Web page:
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Saving for the Unexpected

8738193_sSaving for the Unexpected

What if your car transmission goes out, your home computer crashes or your washing machine is on its last leg? These unexpected scenarios require immediate cash. Roofs leak and people get laid off–it always seems that something expensive is sure to happen when you least expect it. That’s why you need to be prepared by building an emergency cash reserve. Saving for the unexpected protects and prepares you for life’s expensive surprises.

 
How Much is Enough?

Anywhere between two to six months of expense money should be sufficient to create an adequate cushion for emergencies. But everyone has a different financial comfort level and the amount you should keep in reserves depends on two things: your monthly expenses and the stability of your income.

  • Monthly expenses. How much do you and your family need to function comfortably each month? This figure should include not only your fixed expenses–such as your mortgage and car payments–but also your variable expenses–such as phone, utilities, food, etc. Once you’ve determined your monthly spending, you need to decide how many months of expenses you need to set aside in your reserve.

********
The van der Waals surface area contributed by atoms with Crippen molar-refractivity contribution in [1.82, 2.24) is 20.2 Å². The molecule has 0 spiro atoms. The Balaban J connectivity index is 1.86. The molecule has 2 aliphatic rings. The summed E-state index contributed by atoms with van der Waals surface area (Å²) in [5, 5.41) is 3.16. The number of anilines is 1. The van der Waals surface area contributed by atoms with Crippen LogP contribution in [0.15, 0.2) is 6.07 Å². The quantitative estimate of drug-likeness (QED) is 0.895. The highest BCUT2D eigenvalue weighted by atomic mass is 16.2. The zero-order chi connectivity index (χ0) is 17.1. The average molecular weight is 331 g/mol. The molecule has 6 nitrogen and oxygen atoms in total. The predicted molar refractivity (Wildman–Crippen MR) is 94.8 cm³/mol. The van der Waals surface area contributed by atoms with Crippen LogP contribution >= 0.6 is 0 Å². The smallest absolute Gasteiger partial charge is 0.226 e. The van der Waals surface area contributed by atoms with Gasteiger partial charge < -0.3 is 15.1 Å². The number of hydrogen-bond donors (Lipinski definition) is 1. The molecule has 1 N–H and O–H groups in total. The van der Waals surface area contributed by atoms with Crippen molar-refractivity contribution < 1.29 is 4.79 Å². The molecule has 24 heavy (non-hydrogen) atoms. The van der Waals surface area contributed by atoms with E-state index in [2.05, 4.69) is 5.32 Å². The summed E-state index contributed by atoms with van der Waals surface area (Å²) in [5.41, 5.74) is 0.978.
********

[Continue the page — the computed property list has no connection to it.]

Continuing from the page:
• Job stability. People with secure jobs, or families with double incomes, may not need to put more than two-three times their monthly expenses into an emergency fund. However, if you are single with inconsistent income or work in an extremely specialized field, you may want to save more than six months of expenses. The point is to put enough away to get you through rough times.
Where Do You Put It?

It’s smart to choose safe, short-term, and liquid investments for your emergency fund. Checking, savings and money market accounts are good options. However, some investments–such as U.S. Treasury bills or CDs–may provide higher returns. You can wait until their maturity dates to pay off unexpected bills or you can cash them in before they mature, though you may lose some interest and be charged a penalty.

Once you decide the best vehicle for your reserve, leave it alone! You should never use the funds unless you have an emergency. The goal is to keep your reserve fully-funded at all times so when the unexpected happens, you are fully prepared with enough money to get you through it.